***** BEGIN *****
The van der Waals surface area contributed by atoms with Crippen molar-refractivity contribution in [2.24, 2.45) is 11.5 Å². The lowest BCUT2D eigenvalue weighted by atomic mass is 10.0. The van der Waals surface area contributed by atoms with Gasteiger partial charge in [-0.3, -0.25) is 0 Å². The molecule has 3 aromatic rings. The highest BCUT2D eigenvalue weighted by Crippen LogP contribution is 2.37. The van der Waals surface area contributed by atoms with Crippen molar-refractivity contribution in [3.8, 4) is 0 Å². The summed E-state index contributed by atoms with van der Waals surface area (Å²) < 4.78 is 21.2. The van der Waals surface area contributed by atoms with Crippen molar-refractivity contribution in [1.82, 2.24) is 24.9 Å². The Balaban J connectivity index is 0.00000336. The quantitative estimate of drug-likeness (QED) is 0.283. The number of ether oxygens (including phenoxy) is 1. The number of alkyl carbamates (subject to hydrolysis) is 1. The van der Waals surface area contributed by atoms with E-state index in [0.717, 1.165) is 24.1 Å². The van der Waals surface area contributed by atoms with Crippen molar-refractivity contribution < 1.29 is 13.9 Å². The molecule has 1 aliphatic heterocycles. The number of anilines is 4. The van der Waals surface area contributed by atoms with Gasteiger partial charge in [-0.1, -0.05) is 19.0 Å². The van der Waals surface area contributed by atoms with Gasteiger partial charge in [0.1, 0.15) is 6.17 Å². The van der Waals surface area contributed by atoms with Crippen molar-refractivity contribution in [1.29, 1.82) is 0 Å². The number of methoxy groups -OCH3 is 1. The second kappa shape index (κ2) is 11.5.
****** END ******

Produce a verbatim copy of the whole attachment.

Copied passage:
The van der Waals surface area contributed by atoms with Crippen molar-refractivity contribution in [2.24, 2.45) is 11.5 Å². The lowest BCUT2D eigenvalue weighted by atomic mass is 10.0. The van der Waals surface area contributed by atoms with Gasteiger partial charge in [-0.3, -0.25) is 0 Å². The molecule has 3 aromatic rings. The highest BCUT2D eigenvalue weighted by Crippen LogP contribution is 2.37. The van der Waals surface area contributed by atoms with Crippen molar-refractivity contribution in [3.8, 4) is 0 Å². The summed E-state index contributed by atoms with van der Waals surface area (Å²) < 4.78 is 21.2. The van der Waals surface area contributed by atoms with Crippen molar-refractivity contribution in [1.82, 2.24) is 24.9 Å². The Balaban J connectivity index is 0.00000336. The quantitative estimate of drug-likeness (QED) is 0.283. The number of ether oxygens (including phenoxy) is 1. The number of alkyl carbamates (subject to hydrolysis) is 1. The van der Waals surface area contributed by atoms with E-state index in [0.717, 1.165) is 24.1 Å². The van der Waals surface area contributed by atoms with Crippen molar-refractivity contribution < 1.29 is 13.9 Å². The molecule has 1 aliphatic heterocycles. The number of anilines is 4. The van der Waals surface area contributed by atoms with Gasteiger partial charge in [-0.1, -0.05) is 19.0 Å². The van der Waals surface area contributed by atoms with Gasteiger partial charge in [0.1, 0.15) is 6.17 Å². The van der Waals surface area contributed by atoms with Crippen molar-refractivity contribution in [1.29, 1.82) is 0 Å². The number of methoxy groups -OCH3 is 1. The second kappa shape index (κ2) is 11.5.